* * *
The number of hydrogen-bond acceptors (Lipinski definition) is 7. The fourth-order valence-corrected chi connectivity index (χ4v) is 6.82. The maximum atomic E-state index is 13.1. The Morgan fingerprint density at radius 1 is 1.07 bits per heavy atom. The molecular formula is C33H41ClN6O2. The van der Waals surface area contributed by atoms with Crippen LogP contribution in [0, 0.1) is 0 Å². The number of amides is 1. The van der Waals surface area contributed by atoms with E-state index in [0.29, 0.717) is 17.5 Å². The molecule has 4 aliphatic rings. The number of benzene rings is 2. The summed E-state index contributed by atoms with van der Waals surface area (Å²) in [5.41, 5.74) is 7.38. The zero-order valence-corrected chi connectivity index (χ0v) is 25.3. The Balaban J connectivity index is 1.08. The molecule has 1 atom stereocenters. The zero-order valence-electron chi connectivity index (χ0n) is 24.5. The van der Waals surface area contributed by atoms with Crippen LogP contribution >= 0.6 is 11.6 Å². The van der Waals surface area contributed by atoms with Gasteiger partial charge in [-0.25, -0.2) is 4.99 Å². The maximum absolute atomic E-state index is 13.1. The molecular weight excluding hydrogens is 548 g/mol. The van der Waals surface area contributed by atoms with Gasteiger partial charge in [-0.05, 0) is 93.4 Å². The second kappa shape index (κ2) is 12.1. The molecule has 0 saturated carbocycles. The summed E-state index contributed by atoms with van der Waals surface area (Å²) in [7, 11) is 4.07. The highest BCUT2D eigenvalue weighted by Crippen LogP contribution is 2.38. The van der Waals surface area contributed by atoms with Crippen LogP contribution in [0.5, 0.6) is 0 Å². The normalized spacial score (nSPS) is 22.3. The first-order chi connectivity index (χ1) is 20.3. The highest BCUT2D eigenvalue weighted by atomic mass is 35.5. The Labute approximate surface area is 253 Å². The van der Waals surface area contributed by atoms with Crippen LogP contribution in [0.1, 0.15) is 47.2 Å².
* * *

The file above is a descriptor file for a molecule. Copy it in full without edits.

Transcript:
The number of hydrogen-bond acceptors (Lipinski definition) is 7. The fourth-order valence-corrected chi connectivity index (χ4v) is 6.82. The maximum atomic E-state index is 13.1. The Morgan fingerprint density at radius 1 is 1.07 bits per heavy atom. The molecular formula is C33H41ClN6O2. The van der Waals surface area contributed by atoms with Crippen LogP contribution in [0, 0.1) is 0 Å². The number of amides is 1. The van der Waals surface area contributed by atoms with E-state index in [0.29, 0.717) is 17.5 Å². The molecule has 4 aliphatic rings. The number of benzene rings is 2. The summed E-state index contributed by atoms with van der Waals surface area (Å²) in [5.41, 5.74) is 7.38. The zero-order valence-corrected chi connectivity index (χ0v) is 25.3. The Balaban J connectivity index is 1.08. The molecule has 1 atom stereocenters. The zero-order valence-electron chi connectivity index (χ0n) is 24.5. The van der Waals surface area contributed by atoms with Crippen LogP contribution >= 0.6 is 11.6 Å². The van der Waals surface area contributed by atoms with Gasteiger partial charge in [-0.25, -0.2) is 4.99 Å². The maximum absolute atomic E-state index is 13.1. The molecular weight excluding hydrogens is 548 g/mol. The van der Waals surface area contributed by atoms with Gasteiger partial charge in [-0.05, 0) is 93.4 Å². The second kappa shape index (κ2) is 12.1. The molecule has 0 saturated carbocycles. The summed E-state index contributed by atoms with van der Waals surface area (Å²) in [7, 11) is 4.07. The highest BCUT2D eigenvalue weighted by Crippen LogP contribution is 2.38. The van der Waals surface area contributed by atoms with Crippen LogP contribution in [0.5, 0.6) is 0 Å². The normalized spacial score (nSPS) is 22.3. The first-order chi connectivity index (χ1) is 20.3. The highest BCUT2D eigenvalue weighted by atomic mass is 35.5. The Labute approximate surface area is 253 Å². The van der Waals surface area contributed by atoms with Crippen LogP contribution in [0.1, 0.15) is 47.2 Å².